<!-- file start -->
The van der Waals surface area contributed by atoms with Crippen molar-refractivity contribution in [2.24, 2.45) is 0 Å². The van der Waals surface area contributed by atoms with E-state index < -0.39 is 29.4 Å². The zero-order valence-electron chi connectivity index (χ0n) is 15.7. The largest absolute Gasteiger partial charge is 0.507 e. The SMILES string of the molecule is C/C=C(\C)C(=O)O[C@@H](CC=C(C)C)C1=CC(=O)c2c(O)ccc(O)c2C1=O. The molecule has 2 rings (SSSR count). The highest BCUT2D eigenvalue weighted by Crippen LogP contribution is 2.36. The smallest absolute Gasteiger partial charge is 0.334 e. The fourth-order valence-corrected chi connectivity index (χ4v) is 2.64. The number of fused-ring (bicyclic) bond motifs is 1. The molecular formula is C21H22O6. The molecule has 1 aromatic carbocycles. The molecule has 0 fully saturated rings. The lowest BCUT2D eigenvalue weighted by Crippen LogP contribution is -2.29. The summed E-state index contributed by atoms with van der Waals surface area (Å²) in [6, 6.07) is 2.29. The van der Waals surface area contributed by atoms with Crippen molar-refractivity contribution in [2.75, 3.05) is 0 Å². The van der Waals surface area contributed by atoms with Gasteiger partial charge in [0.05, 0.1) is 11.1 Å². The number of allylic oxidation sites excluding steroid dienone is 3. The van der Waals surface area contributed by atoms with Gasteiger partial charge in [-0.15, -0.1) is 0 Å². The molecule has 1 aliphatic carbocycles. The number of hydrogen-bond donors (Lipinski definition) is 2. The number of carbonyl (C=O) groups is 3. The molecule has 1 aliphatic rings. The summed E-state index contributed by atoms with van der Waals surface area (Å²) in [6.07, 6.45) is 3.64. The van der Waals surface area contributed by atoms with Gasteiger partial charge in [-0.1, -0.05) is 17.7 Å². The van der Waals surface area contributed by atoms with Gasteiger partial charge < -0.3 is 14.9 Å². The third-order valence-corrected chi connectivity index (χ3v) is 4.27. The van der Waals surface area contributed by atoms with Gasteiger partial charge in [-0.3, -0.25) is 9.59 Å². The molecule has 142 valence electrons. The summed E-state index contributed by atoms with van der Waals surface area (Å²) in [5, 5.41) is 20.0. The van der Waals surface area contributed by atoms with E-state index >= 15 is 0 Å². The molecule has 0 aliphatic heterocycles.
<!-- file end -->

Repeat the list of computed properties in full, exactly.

The van der Waals surface area contributed by atoms with Crippen molar-refractivity contribution in [2.24, 2.45) is 0 Å². The van der Waals surface area contributed by atoms with E-state index < -0.39 is 29.4 Å². The zero-order valence-electron chi connectivity index (χ0n) is 15.7. The largest absolute Gasteiger partial charge is 0.507 e. The SMILES string of the molecule is C/C=C(\C)C(=O)O[C@@H](CC=C(C)C)C1=CC(=O)c2c(O)ccc(O)c2C1=O. The molecule has 2 rings (SSSR count). The highest BCUT2D eigenvalue weighted by Crippen LogP contribution is 2.36. The smallest absolute Gasteiger partial charge is 0.334 e. The fourth-order valence-corrected chi connectivity index (χ4v) is 2.64. The number of fused-ring (bicyclic) bond motifs is 1. The molecular formula is C21H22O6. The molecule has 1 aromatic carbocycles. The molecule has 0 fully saturated rings. The lowest BCUT2D eigenvalue weighted by Crippen LogP contribution is -2.29. The summed E-state index contributed by atoms with van der Waals surface area (Å²) in [6, 6.07) is 2.29. The van der Waals surface area contributed by atoms with Crippen molar-refractivity contribution in [2.75, 3.05) is 0 Å². The van der Waals surface area contributed by atoms with Gasteiger partial charge in [0.05, 0.1) is 11.1 Å². The number of allylic oxidation sites excluding steroid dienone is 3. The van der Waals surface area contributed by atoms with Gasteiger partial charge in [-0.15, -0.1) is 0 Å². The molecule has 1 aliphatic carbocycles. The number of hydrogen-bond donors (Lipinski definition) is 2. The number of carbonyl (C=O) groups is 3. The molecule has 1 aliphatic rings. The summed E-state index contributed by atoms with van der Waals surface area (Å²) in [6.07, 6.45) is 3.64. The van der Waals surface area contributed by atoms with Gasteiger partial charge in [-0.1, -0.05) is 17.7 Å². The van der Waals surface area contributed by atoms with Gasteiger partial charge < -0.3 is 14.9 Å². The third-order valence-corrected chi connectivity index (χ3v) is 4.27. The van der Waals surface area contributed by atoms with Gasteiger partial charge in [-0.3, -0.25) is 9.59 Å². The molecule has 142 valence electrons. The summed E-state index contributed by atoms with van der Waals surface area (Å²) in [5, 5.41) is 20.0. The van der Waals surface area contributed by atoms with E-state index >= 15 is 0 Å². The molecule has 0 aliphatic heterocycles.